Understanding Benzodiazepine Abuse
Benzodiazepines are among the most frequently prescribed medications in America. The most common benzodiazepines drugs prescribed by doctors include:
- Alprazolam (Xanax)
- Diazepam (Valium)
- Clonazepam (Klonopin)
- Lorazepam (Ativan)
Benzodiazepine drugs interact with the central nervous system, specifically with the gamma-aminobutyric acid-A (GABA-A) receptors located in the brain. These receptors are responsible for managing the activity of the brain’s nerve cells.
Benzos interact with GABA-activated chloride channels to allow a surge of chloride to enter the brain’s nerve cells. This makes the nerve cells negatively charged, changing how they operate.
Short- and Long-Term Effects of Benzo Abuse
The initial physical reaction after using a benzodiazepine is generally positive. Negatively charged GABA-A receptors result in a surplus production of dopamine, a naturally occurring chemical in the brain that is responsible for the feelings of happiness and pleasure. This temporary high carries with it a long list of negative side-effects as well.
Short-term consequences of benzodiazepine abuse include:
- Memory loss
- Blurred vision
- Mental confusion
- Muscle weakness
- Nausea or vomiting
- Loss of concentration
- Slurred speech
Those who abuse benzodiazepines in the long term expose themselves to the following health complications:
- Suicidal thoughts
- Cognitive deterioration
- Increased risk of injury
- Financial concerns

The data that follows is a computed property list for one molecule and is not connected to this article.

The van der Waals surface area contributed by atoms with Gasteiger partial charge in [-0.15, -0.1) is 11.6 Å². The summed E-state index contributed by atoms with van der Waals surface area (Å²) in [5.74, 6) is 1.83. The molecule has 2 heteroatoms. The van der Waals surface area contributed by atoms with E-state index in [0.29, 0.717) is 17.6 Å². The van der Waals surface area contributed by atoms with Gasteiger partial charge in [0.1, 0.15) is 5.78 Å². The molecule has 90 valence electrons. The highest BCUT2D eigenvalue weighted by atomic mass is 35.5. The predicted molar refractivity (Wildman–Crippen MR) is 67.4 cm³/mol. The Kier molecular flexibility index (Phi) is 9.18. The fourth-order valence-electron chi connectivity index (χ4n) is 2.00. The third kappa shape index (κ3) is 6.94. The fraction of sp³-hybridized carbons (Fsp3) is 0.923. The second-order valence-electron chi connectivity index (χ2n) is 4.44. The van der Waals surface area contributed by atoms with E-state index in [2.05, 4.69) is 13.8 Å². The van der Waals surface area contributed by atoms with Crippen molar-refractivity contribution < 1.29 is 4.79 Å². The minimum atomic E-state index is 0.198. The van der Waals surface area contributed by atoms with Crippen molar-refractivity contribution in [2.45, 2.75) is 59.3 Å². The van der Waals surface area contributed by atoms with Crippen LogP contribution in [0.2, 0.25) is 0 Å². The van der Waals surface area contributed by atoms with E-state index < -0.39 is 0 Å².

- Gastrointestinal issues
- Musculoskeletal problems
- Impaired memory
- Trouble concentrating
- Inability to feel or express emotions
- Loss of self-confidence
- Loss of relationships
Benzodiazepine Addiction Stats: Maryland and Nationwide
The following statistics reflect the growing benzodiazepine abuse problem in the United States and Maryland:
- The number of overdose deaths related to benzodiazepines in the U.S. quadrupled between 2002 and 2015.
- Up to 15% of the adult population consumed a benzodiazepine drug in the last year
- More than 80% of benzodiazepine users also abuse another drug.
- Benzodiazepine abuse was responsible for more than 500 deaths in Maryland between 2007 and 2014.
Benzodiazepine Counseling and Treatment
If you or someone you love is struggling with benzodiazepine addiction, know that recovery is possible. At Maryland Recovery Center, our mission is to help patients and their families break the hold of benzodiazepine addiction over their lives.
We offer detox and treatment programs specifically geared for patients with benzodiazepine and other prescription medication addictions. Our team can help end the destructive cycle, facilitating lifelong recovery with focused therapy sessions and family-based healing.
Get in touch with us at (877) 762-3766 to learn more about our approach to treating benzodiazepine addiction in Maryland.